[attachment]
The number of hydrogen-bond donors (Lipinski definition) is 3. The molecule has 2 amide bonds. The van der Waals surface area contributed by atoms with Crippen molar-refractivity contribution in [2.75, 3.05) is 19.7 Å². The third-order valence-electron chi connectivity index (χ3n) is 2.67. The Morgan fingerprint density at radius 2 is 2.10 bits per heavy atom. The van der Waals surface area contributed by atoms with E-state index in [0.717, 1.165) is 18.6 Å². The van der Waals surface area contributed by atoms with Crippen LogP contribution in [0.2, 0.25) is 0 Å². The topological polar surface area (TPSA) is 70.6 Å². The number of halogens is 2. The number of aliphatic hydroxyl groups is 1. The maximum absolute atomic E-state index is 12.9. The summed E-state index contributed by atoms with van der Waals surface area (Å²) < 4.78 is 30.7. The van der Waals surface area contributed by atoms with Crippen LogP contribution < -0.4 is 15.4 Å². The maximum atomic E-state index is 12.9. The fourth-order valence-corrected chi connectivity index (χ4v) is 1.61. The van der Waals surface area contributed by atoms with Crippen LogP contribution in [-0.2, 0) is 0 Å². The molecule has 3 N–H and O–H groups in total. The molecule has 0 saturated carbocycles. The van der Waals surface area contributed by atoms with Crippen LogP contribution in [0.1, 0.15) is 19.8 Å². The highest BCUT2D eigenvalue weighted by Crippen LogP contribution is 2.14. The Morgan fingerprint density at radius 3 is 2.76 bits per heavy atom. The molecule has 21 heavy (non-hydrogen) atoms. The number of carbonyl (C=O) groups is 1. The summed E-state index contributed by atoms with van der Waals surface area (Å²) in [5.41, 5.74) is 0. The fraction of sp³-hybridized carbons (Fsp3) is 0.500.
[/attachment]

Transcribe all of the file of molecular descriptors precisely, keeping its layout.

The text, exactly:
The number of hydrogen-bond donors (Lipinski definition) is 3. The molecule has 2 amide bonds. The van der Waals surface area contributed by atoms with Crippen molar-refractivity contribution in [2.75, 3.05) is 19.7 Å². The third-order valence-electron chi connectivity index (χ3n) is 2.67. The Morgan fingerprint density at radius 2 is 2.10 bits per heavy atom. The van der Waals surface area contributed by atoms with E-state index in [0.717, 1.165) is 18.6 Å². The van der Waals surface area contributed by atoms with Crippen LogP contribution in [0.2, 0.25) is 0 Å². The topological polar surface area (TPSA) is 70.6 Å². The number of halogens is 2. The number of aliphatic hydroxyl groups is 1. The maximum absolute atomic E-state index is 12.9. The summed E-state index contributed by atoms with van der Waals surface area (Å²) < 4.78 is 30.7. The van der Waals surface area contributed by atoms with Crippen LogP contribution < -0.4 is 15.4 Å². The maximum atomic E-state index is 12.9. The fourth-order valence-corrected chi connectivity index (χ4v) is 1.61. The van der Waals surface area contributed by atoms with Crippen LogP contribution in [-0.2, 0) is 0 Å². The molecule has 3 N–H and O–H groups in total. The molecule has 0 saturated carbocycles. The van der Waals surface area contributed by atoms with Crippen LogP contribution in [0.1, 0.15) is 19.8 Å². The highest BCUT2D eigenvalue weighted by Crippen LogP contribution is 2.14. The Morgan fingerprint density at radius 3 is 2.76 bits per heavy atom. The molecule has 21 heavy (non-hydrogen) atoms. The number of carbonyl (C=O) groups is 1. The summed E-state index contributed by atoms with van der Waals surface area (Å²) in [5.41, 5.74) is 0. The fraction of sp³-hybridized carbons (Fsp3) is 0.500.